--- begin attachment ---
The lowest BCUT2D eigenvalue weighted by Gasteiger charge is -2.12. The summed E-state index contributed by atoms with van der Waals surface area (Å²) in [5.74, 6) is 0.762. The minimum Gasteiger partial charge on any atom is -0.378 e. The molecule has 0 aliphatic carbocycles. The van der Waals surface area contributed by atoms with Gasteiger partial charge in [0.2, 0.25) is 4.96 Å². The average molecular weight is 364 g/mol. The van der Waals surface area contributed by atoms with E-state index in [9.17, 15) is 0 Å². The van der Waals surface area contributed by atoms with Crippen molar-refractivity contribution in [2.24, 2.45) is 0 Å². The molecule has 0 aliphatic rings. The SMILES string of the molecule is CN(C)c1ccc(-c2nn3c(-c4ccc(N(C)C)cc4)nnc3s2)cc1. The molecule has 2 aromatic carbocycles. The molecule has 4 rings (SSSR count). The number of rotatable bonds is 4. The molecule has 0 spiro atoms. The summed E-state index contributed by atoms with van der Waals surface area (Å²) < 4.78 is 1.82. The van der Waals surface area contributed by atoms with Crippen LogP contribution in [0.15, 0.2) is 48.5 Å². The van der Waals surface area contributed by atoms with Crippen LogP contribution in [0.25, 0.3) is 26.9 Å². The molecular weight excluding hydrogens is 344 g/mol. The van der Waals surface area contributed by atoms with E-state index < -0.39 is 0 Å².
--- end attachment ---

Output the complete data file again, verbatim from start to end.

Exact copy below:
The lowest BCUT2D eigenvalue weighted by Gasteiger charge is -2.12. The summed E-state index contributed by atoms with van der Waals surface area (Å²) in [5.74, 6) is 0.762. The minimum Gasteiger partial charge on any atom is -0.378 e. The molecule has 0 aliphatic carbocycles. The van der Waals surface area contributed by atoms with Gasteiger partial charge in [0.2, 0.25) is 4.96 Å². The average molecular weight is 364 g/mol. The van der Waals surface area contributed by atoms with E-state index in [9.17, 15) is 0 Å². The van der Waals surface area contributed by atoms with Crippen molar-refractivity contribution in [2.24, 2.45) is 0 Å². The molecule has 0 aliphatic rings. The SMILES string of the molecule is CN(C)c1ccc(-c2nn3c(-c4ccc(N(C)C)cc4)nnc3s2)cc1. The molecule has 2 aromatic carbocycles. The molecule has 4 rings (SSSR count). The number of rotatable bonds is 4. The molecule has 0 spiro atoms. The summed E-state index contributed by atoms with van der Waals surface area (Å²) < 4.78 is 1.82. The van der Waals surface area contributed by atoms with Crippen LogP contribution in [0.15, 0.2) is 48.5 Å². The van der Waals surface area contributed by atoms with Crippen LogP contribution in [0.25, 0.3) is 26.9 Å². The molecular weight excluding hydrogens is 344 g/mol. The van der Waals surface area contributed by atoms with E-state index < -0.39 is 0 Å².